No one likes to think about becoming disabled, but it happens far more often than you may think. Persons 40 and older have a one-in-four chance of experiencing a short or long term disability before retirement. Before the sub-prime crisis, the number one reason for home foreclosure was disability.
According to the Department of Labor, 36.1 million people, or 12.1 percent of people in the U.S. reported at least one of the six types of disability in 2008. Disabilities as defined by the department include difficulties with hearing, vision, cognitive, ambulatory, self-care and independent living.
Your Most Valuable Asset
Disability insurance protects your most valuable asset: your earning potential. It can also be integrated with group disability insurance and coverage can be tailored to your profession-specific skills and physical assets. Disability coverage can also protect qualified retirement plan contributions before age 65. Overhead disability insurance is available for business owners and principals to keep business operations running smoothly in case of a medical emergency.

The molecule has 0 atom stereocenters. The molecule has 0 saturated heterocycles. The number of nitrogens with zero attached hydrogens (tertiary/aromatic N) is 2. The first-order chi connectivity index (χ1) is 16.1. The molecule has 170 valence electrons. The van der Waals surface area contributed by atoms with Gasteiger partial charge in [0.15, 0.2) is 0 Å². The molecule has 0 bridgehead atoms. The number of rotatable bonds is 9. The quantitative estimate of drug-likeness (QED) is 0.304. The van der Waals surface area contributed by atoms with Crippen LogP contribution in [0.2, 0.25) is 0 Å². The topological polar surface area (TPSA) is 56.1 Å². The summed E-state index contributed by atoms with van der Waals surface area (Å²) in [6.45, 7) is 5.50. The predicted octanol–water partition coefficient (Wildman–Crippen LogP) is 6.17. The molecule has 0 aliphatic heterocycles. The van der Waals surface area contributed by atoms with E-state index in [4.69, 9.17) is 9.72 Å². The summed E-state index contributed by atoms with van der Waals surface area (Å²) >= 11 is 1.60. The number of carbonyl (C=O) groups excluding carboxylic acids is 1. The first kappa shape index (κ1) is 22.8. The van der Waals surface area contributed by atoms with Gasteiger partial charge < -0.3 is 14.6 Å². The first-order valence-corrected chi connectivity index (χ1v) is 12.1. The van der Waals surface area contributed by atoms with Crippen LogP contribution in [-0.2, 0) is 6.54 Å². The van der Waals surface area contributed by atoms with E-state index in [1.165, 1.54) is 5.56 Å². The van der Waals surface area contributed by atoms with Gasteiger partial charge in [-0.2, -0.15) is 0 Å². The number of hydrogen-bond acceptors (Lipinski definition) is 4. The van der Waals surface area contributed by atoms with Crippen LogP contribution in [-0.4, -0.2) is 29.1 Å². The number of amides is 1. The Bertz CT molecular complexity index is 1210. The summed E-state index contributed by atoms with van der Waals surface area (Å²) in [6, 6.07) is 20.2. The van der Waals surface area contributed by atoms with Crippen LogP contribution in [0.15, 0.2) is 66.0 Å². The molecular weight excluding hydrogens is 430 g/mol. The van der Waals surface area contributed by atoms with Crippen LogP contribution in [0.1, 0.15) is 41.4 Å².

Group disability insurance underwrites the insured’s base salary (typically covers only 50% to 65% of an employee’s salary) and usually does not cover bonuses or commissions, which can account for a large portion of a highly compensated employees income.
Not All Coverage Is The Same
When buying disability income for yourself, there are a few keys items that should be researched carefully. For example, some disability coverage will not pay if you’re able to carry out any job function, versus being able to perform your particular job. Pay close attention to the elimination period where you are required to self insure before your start to receive benefits, and to protection against inflation and the increase in the cost of living.
Can / Will You Afford Not To Be Covered?
Most people generally can not afford an unexpected period of disability and it could potentially deplete your personal savings and leave you and your family with no income. Anyone who works for a living should consider including disability income insurance as part of their overall financial plan.
Group disability insurance underwrites the insured’s base salary and usually does not cover bonuses, commissions or K-1 distributions which can account for the bulk of highly-compensated employee compensation.